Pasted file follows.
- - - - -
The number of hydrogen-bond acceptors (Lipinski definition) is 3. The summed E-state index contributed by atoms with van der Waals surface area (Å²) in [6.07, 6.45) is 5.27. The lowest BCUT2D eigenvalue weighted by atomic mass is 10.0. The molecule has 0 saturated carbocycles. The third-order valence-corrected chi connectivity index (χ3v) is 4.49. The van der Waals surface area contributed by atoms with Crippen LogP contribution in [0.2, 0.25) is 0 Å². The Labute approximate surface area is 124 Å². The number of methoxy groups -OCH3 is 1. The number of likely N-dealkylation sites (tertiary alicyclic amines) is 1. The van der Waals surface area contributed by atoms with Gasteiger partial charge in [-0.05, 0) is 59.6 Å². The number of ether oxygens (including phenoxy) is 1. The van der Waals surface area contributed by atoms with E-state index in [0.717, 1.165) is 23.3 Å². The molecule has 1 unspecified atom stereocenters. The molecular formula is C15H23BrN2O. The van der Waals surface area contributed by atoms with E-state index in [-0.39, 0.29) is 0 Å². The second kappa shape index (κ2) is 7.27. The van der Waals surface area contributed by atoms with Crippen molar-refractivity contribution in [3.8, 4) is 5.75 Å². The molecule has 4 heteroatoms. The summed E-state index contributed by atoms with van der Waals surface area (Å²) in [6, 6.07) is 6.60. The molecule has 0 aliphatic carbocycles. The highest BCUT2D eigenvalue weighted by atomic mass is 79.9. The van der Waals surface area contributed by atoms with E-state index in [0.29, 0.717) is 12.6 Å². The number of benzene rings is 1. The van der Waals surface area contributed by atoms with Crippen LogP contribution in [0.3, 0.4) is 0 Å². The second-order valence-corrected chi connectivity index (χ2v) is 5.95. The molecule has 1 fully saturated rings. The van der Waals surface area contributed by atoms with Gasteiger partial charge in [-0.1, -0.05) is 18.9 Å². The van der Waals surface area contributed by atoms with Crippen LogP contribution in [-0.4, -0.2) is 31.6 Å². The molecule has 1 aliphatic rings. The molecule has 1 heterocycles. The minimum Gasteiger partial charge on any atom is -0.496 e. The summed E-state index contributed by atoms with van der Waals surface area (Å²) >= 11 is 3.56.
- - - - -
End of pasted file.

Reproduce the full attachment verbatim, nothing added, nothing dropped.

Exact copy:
The number of hydrogen-bond acceptors (Lipinski definition) is 3. The summed E-state index contributed by atoms with van der Waals surface area (Å²) in [6.07, 6.45) is 5.27. The lowest BCUT2D eigenvalue weighted by atomic mass is 10.0. The molecule has 0 saturated carbocycles. The third-order valence-corrected chi connectivity index (χ3v) is 4.49. The van der Waals surface area contributed by atoms with Crippen LogP contribution in [0.2, 0.25) is 0 Å². The Labute approximate surface area is 124 Å². The number of methoxy groups -OCH3 is 1. The number of likely N-dealkylation sites (tertiary alicyclic amines) is 1. The van der Waals surface area contributed by atoms with Gasteiger partial charge in [-0.05, 0) is 59.6 Å². The number of ether oxygens (including phenoxy) is 1. The van der Waals surface area contributed by atoms with E-state index in [0.717, 1.165) is 23.3 Å². The molecule has 1 unspecified atom stereocenters. The molecular formula is C15H23BrN2O. The van der Waals surface area contributed by atoms with E-state index in [-0.39, 0.29) is 0 Å². The second kappa shape index (κ2) is 7.27. The van der Waals surface area contributed by atoms with Crippen molar-refractivity contribution in [3.8, 4) is 5.75 Å². The molecule has 4 heteroatoms. The summed E-state index contributed by atoms with van der Waals surface area (Å²) in [6, 6.07) is 6.60. The molecule has 0 aliphatic carbocycles. The highest BCUT2D eigenvalue weighted by atomic mass is 79.9. The van der Waals surface area contributed by atoms with E-state index in [0.29, 0.717) is 12.6 Å². The number of benzene rings is 1. The van der Waals surface area contributed by atoms with Crippen LogP contribution in [0.3, 0.4) is 0 Å². The second-order valence-corrected chi connectivity index (χ2v) is 5.95. The molecule has 1 fully saturated rings. The van der Waals surface area contributed by atoms with Gasteiger partial charge in [-0.1, -0.05) is 18.9 Å². The van der Waals surface area contributed by atoms with Crippen LogP contribution in [-0.4, -0.2) is 31.6 Å². The molecule has 1 aliphatic rings. The molecule has 1 heterocycles. The minimum Gasteiger partial charge on any atom is -0.496 e. The summed E-state index contributed by atoms with van der Waals surface area (Å²) >= 11 is 3.56.